The health sector is dogged by a number of challenges, including shortages of drugs, equipment and foreign currency which have translated into exorbitant fees, with footprints of the bad economy written all over. Staff shortages have also been added to the list as doctors, who have been on strike for close to four months, are incapacitated. The government on the other hand believes its partnership with Novartis is a positive move towards addressing the sea of challenges in the health sector. Health and Child Care minister Obadiah Moyo said the partnership would make significant contributions towards the health sector. “We are happy with that and we have already placed an order with them. As you are aware right now in Zimbabwe we are desperately looking for medication and we have a partner here who is going to be able to help us stock our warehouses and ensure that hospitals have adequate medicines,” Moyo said. “We want to appreciate Novartis for helping our healthcare system. Our doctors will be able to prescribe and patients will be able to get the medicines that they want at an affordable price. It’s an issue of availability and affordability of the medicines.”
Although the government believes the move will help lure striking senior doctors, who cited drug shortages as one of their reasons for downing tools, back to work, Senior Hospital Doctors Association (SHDA) secretary general Aaron Musara said the medical practitioners appreciate the government’s efforts, but more still needed to be done to alleviate their plight. “We have heard about the consignments of medicines and sundries that the government is said to be bringing. We have asked the government to attend to three fundamental issues which will enable doctors to be able to resume work. We hope the government will look at the issues holistically,” Musara said.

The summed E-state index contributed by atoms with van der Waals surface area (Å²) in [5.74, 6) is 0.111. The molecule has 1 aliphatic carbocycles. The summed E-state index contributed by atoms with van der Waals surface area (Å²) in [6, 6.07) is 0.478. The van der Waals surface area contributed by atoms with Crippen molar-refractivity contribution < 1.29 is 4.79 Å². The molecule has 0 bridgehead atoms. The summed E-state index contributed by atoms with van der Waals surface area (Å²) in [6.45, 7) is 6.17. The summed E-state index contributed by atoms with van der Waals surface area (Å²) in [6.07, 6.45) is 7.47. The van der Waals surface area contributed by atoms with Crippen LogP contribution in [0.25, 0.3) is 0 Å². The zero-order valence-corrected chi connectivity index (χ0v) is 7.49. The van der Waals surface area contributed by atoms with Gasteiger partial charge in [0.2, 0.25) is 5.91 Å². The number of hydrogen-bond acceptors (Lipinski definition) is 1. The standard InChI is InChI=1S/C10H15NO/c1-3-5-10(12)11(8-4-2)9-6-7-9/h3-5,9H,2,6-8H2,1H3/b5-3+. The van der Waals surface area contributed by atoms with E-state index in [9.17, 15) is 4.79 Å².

Among the fundamentals, doctors want their salaries reviewed and are also demanding a safe working environment with adequate equipment and medicines. Community Working Group on Health (CWGH) director Itai Rusike told the Daily News on Sunday that although the partnership will make significant contributions in the health sector, domestic health financing needs to be improved in order to sustain delivery of drugs and address new challenges, such as the rising levels of NCDs. “We welcome the gesture from Norvatis to provide the highly subsidised drugs for NCDs.
Hopefully there will be a trickle-down effect in making sure that the drugs reach the lower levels of the health delivery system such as clinics in rural areas where they are needed most. “We hope that the government will provide adequate resources for storage, distribution and minimise loss of the drugs due to theft and leakages,” Rusike said. Rusike said it is the organisation’s hope that the government will not relax after the partnership and ignore other challenges that need immediate attention. “We hope that the government will now not fold its hands and take a back seat because of the support from Norvatis as it still remains the responsibility of the State to take care of its vulnerable populations. Over-reliance on external partners is not sustainable and there’s always a risk of being left exposed in the event of a fallout with the donors,” he added.
The CWGH director also urged civil society organisations to take a more active role in the current system for drug management in ensuring that appropriate medicines reach the community, are secure and are used appropriately.